What the Bible Is All About


What is its primary purpose
in writing and its leading theme?

We find the answer to our question when we examine the beginning and the end of Scripture. At the beginning God creates the world and all that is in it. We may be sure that he did this for his own glory, for this is his purpose in all he does. His creation is designed to reflect his glory. Humanity in particular was created for God’s glory, and this is our whole reason for being – to glorify God.
But we have fallen from our created purpose.
With the entrance of sin through our father Adam (Genesis 3), humanity and all the created order has fallen under a divine curse. The whole created order is out of sorts – there is pain and suffering and injustice and death. And there is sin, rebellion against our creator. The curse of God upon the human race is evident in each broadcast of the evening news and in the experiences of our own lives. Through sin we are out of sorts with our creator, and as a result our world has been plunged into chaos and misery of every kind.
But at the entrance of sin God not only spoke in judgment. He also spoke in grace and in promise. He promised that a champion would come to defeat the tempter and reconcile us to God. The root problem – our sin – would be corrected, and all of creation would be restored to its created purpose. All this we find at the beginning of our Bible.
The end of our Bible (the book of Revelation) records the end of the story.
History climaxes in a new heaven and a new earth, a new world in which God dwells with his people and his people bask in the glorious presence of God their creator. This blessedness is secured for us, we read, by that promised champion, who by now we know is the Lord Jesus Christ. From beginning to end, he is the theme.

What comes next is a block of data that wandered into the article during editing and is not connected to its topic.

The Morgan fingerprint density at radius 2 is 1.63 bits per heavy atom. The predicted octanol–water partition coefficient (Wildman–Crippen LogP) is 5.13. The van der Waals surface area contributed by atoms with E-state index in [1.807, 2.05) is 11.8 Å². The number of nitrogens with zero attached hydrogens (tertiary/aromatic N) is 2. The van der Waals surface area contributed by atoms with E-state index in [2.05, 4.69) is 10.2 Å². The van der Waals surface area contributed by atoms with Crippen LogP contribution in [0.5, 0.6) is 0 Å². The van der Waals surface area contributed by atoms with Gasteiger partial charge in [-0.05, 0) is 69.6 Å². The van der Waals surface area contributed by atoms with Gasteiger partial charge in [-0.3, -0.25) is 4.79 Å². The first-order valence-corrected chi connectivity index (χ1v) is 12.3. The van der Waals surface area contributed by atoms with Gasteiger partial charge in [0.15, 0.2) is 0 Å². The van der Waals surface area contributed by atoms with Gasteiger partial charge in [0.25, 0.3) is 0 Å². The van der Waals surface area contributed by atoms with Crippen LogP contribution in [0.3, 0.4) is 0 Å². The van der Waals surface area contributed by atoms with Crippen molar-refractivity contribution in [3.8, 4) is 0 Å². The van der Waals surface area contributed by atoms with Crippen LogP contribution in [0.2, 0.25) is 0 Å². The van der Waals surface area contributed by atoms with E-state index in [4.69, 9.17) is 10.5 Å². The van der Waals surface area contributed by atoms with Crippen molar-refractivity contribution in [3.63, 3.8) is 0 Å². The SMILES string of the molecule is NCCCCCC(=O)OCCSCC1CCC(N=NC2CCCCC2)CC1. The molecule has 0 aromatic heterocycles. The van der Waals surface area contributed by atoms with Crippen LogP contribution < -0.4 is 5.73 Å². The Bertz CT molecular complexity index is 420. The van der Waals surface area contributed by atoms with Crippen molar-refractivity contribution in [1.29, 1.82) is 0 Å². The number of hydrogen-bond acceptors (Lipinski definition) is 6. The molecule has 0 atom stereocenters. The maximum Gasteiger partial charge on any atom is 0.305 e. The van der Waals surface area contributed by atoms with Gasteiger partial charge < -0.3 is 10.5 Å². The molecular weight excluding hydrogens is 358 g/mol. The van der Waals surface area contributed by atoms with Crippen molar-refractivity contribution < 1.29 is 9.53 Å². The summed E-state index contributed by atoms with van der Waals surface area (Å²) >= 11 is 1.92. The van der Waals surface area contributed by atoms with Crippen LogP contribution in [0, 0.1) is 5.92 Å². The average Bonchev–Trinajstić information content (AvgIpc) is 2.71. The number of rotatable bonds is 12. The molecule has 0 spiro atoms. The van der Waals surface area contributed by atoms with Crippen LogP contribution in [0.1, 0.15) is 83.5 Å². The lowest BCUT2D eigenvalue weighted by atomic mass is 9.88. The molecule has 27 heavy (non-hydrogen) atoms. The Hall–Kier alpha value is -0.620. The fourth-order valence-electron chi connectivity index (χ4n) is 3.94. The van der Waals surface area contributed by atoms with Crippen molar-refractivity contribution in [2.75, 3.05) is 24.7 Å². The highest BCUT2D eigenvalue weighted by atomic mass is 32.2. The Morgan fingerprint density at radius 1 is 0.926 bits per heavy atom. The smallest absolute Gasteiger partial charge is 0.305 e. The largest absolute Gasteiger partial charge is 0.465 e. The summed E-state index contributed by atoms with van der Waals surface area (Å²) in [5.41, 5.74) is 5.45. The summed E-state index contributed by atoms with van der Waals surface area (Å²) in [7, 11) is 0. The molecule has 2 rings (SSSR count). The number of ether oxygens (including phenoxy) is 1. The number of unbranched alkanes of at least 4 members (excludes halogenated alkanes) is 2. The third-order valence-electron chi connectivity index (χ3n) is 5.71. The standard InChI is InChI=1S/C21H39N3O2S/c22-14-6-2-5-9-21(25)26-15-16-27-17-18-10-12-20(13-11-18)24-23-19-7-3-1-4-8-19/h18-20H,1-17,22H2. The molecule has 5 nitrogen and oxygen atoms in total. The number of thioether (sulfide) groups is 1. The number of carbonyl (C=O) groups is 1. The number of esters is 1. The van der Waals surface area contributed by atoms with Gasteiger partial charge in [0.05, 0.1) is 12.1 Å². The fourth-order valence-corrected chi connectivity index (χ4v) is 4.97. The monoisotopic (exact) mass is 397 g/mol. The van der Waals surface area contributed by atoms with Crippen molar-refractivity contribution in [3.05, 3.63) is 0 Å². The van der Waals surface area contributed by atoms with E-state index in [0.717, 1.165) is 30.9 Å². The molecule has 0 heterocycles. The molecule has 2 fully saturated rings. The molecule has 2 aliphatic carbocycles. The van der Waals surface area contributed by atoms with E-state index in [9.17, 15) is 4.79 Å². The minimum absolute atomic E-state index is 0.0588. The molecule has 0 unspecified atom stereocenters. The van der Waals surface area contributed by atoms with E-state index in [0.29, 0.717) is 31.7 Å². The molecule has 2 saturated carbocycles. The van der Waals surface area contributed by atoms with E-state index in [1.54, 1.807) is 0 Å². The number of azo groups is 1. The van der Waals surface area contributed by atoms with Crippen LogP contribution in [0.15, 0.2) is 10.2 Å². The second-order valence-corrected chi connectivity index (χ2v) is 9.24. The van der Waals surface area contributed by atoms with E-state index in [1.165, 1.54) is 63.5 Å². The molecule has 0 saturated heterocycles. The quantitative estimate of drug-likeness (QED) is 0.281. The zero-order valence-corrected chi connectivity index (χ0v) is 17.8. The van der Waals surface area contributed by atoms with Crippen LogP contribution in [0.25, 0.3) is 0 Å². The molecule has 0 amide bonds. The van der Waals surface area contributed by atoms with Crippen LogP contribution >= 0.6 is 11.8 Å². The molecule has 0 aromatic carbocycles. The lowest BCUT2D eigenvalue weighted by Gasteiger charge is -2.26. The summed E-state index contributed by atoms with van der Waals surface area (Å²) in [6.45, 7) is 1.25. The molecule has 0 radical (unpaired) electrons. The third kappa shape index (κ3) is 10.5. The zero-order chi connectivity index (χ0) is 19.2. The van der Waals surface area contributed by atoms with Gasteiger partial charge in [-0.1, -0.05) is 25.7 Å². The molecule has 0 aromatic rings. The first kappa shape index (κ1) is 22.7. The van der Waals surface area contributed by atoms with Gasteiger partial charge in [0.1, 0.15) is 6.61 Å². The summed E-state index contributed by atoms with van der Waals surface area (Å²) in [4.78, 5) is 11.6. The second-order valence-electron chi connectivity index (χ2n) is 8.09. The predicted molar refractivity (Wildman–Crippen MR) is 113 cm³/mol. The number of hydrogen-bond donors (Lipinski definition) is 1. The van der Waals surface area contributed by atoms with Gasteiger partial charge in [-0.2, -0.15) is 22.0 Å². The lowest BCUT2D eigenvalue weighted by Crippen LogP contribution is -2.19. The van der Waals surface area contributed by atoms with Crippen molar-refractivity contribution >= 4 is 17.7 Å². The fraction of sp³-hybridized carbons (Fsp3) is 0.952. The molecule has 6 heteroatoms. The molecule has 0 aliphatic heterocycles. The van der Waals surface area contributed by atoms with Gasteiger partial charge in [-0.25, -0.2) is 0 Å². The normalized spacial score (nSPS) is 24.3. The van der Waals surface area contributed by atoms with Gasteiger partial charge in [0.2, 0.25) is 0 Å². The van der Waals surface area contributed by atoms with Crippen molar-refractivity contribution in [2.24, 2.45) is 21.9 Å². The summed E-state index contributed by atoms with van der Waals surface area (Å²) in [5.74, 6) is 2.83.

Reading our Bible from the perspective of the beginning and the end enables us to gain a right perspective of the whole and all its parts. Throughout the Old Testament the redeemer is anticipated. The promise given and expanded. At the same time the world at large and God’s people in particular (Israel) demonstrate continuously their need for this redeemer. Kings, princes, the people at large, and even prophets fail. Humanity is so given over to its sin that it cannot stop. There is universal abandonment to sin and universal enmity with God. And no king is powerful enough or faithful enough to bring even God’s people – let alone the world at large – to cease from their sinning or into fellowship with God. So the promise is that God will send his servant to fix the entire mess.
The whole, overall theme of the first half of the Bible is this – “He is coming!”
Over and again the promise is reiterated – “He is coming! God has promised a redeemer! In fact, God has promised that he will himself come to our rescue!” And the Old Testament ends with the promise outstanding. The need for a redeemer remains, but the promise is left unfulfilled – “He is coming!”